When discussing conflict in the Democratic Republic of the Congo (DRC), the issue of ‘conflict minerals’ is almost always a part of the conversation. Conflict minerals refers to the tin, tantalum, tungsten, and gold (3TG) that are mined in the DRC’s eastern region, and have a history of being used as a source of funding for various armed militia groups that operate in the region and terrorize the local population. The systematic looting of the DRC’s natural resources has helped to fuel endless armed conflict in the DRC, the world’s deadliest conflict since World War II.
Wars are very expensive. You cannot question whether there would be more than 20 years of war in the Congo if there were no minerals to fund the violence. The link is clear.
The conflict minerals issue garnered attention in the United States largely because the 3TG minerals are found in all of our electronic devices: smartphones, laptops, tablets, TVs, etc. The idea that a consumer purchasing the latest gaming console or smartphone could be contributing to violence in Congo did not sit well with some consumers, activists, and members of Congress.
In 2010, Congress passed a wide reaching piece of legislation entitled the Dodd-Frank Wall Street Reform and Consumer Protection Act (Dodd-Frank). Section 1502 of Dodd-Frank mandated that publicly traded companies in the United States that use any of these four minerals in their products must complete “due diligence” reporting with the Securities and Exchange Commission (SEC). These reports required companies to disclose whether minerals used in their products were being mined, or ‘sourced’, from the region, and if they were, to determine the exact source of the minerals.
The goal was to improve transparency, and force companies to complete a basic assessment of their supply chain. Unfortunately, many of the companies that completed the first round of reporting did not fully follow through with their assessments; and since inception, the law has been met with strong resistance from many Republican lawmakers and businesses.
Earlier this month, we alerted our supporters of the latest threat to Section 1502. Rep. Bill Huizenga introduced an amendment to the Financial Services and General Government Appropriations Act that would mandate that the SEC could not use funds appropriated in the Act to enforce Section 1502; essentially making the law unenforceable.
The amendment passed, largely along partisan lines, with almost all Republican members of the House voting in favor, and almost all Democrats voting against the amendment. Some Republican Congress members, those with the most experience in the region, broke away from the fold and voted against the amendment. (A full account of how members voted can be found here.) The Act has not yet become law, and for now Section 1502 is still enforceable, but this will likely not be the last threat to Section 1502.
While Section 1502 has been met with resistance, there are some companies that are going above and beyond the reporting requirements of Dodd-Frank, and working to ensure a conflict-free supply chain. Intel was one of the first companies to continue sourcing minerals from the DRC while ensuring that their supply chain was conflict-free. Apple has also stated that their entire supply chain is being audited for the presence of conflict minerals.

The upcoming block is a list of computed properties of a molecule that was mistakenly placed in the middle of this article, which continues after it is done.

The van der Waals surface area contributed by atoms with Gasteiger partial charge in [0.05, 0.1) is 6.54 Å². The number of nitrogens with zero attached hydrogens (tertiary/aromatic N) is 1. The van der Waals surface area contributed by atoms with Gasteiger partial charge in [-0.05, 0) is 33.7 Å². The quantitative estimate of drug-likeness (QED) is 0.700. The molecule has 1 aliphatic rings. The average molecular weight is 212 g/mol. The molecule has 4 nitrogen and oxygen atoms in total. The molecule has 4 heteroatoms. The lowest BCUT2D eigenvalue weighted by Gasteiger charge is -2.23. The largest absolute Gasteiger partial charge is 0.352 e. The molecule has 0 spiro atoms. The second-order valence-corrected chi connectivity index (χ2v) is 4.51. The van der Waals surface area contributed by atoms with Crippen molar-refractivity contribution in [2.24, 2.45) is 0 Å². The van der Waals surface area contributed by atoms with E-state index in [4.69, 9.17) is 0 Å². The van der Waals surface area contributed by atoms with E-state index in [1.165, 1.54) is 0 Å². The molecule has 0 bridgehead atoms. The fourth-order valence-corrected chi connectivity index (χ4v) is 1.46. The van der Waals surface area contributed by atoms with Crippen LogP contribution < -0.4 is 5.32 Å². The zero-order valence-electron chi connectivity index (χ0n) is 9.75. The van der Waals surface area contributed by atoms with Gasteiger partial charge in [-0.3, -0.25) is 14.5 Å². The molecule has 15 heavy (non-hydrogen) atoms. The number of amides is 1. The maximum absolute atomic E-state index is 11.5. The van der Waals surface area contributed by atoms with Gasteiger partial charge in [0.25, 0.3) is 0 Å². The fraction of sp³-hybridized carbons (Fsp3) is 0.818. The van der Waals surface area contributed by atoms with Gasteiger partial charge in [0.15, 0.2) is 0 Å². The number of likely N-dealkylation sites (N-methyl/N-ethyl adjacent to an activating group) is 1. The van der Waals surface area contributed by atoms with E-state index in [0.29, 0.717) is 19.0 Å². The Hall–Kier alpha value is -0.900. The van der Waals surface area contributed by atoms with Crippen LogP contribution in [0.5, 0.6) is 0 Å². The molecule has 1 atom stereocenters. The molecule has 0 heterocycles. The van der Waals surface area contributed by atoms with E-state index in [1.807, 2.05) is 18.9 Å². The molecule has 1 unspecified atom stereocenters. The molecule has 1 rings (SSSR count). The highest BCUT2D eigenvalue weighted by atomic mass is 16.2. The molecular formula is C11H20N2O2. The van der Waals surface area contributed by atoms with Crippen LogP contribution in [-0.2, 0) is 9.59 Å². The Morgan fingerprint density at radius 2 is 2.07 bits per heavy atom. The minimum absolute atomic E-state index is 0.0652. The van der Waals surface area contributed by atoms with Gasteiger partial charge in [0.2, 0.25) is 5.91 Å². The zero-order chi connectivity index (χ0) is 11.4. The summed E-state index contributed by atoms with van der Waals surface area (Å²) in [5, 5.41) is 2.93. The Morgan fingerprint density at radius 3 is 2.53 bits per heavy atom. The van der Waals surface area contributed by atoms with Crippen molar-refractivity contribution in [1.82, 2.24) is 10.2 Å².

Section 1502 is the bare minimum requirement that could be placed on U.S. companies. It requires only that companies publicly disclose where their minerals are coming from. The mandate is comparable to requiring the meatpacking industry to disclose where their cows are from.
What would happen if this law disappears? We don’t have to imagine, we already know the answer. Dark and unaccountable supply chains will further support violence in the region. Global Witness recently reported that, “In just one year, up to $17 million of gold produced by Kun Hou Mining, the Chinese-owned company, went missing and was likely smuggled out of Congo into international supply chains.” This is the alternative to not having the due diligence requirements of Dodd-Frank.
Global Witness also uncovered that in Shabunda, a territory in South Kivu province, that same mining company had paid members of the Rai Mutumboki, an armed militia group, thousands of dollars and provided them with AK-47 assault rifles in order to secure access to a gold rich territory. Shockingly, it was also reported that members of the Rai Mutumboki regularly earned up to $25,000 per month by taxing workers from the Chinese company operating in the region.
Let’s be clear: section 1502 is not a panacea, and it will not resolve all of the conflict and corruption that is plaguing the DRC. It is, however, `a step in the right direction. More enforcement is needed to ensure companies are incentivized to follow in the footsteps of corporations like Intel and Apple. Defunding or repealing this mandate will only reverse all the progress that has been made to decouple Congo’s mineral wealth from various rebel groups.
Going forward, the U.S. government should work to strengthen Section 1502, improve the ability of the DRC government to regulate the mining sector, cut down on corruption, and provide security for its people.
Defunding or repealing Section 1502 shouldn’t be up for debate. Requiring U.S. companies to be transparent about their sourcing is the bare minimum that can be required of them. Due diligence reporting shouldn’t be a question, it should be a given.
**This post was co-authored by Mike Brand, Director of Policy and Programs at JWW and Amani Matabaro Tom, Director of ABFEC and a civil society leader from the Democratic Republic of the Congo.**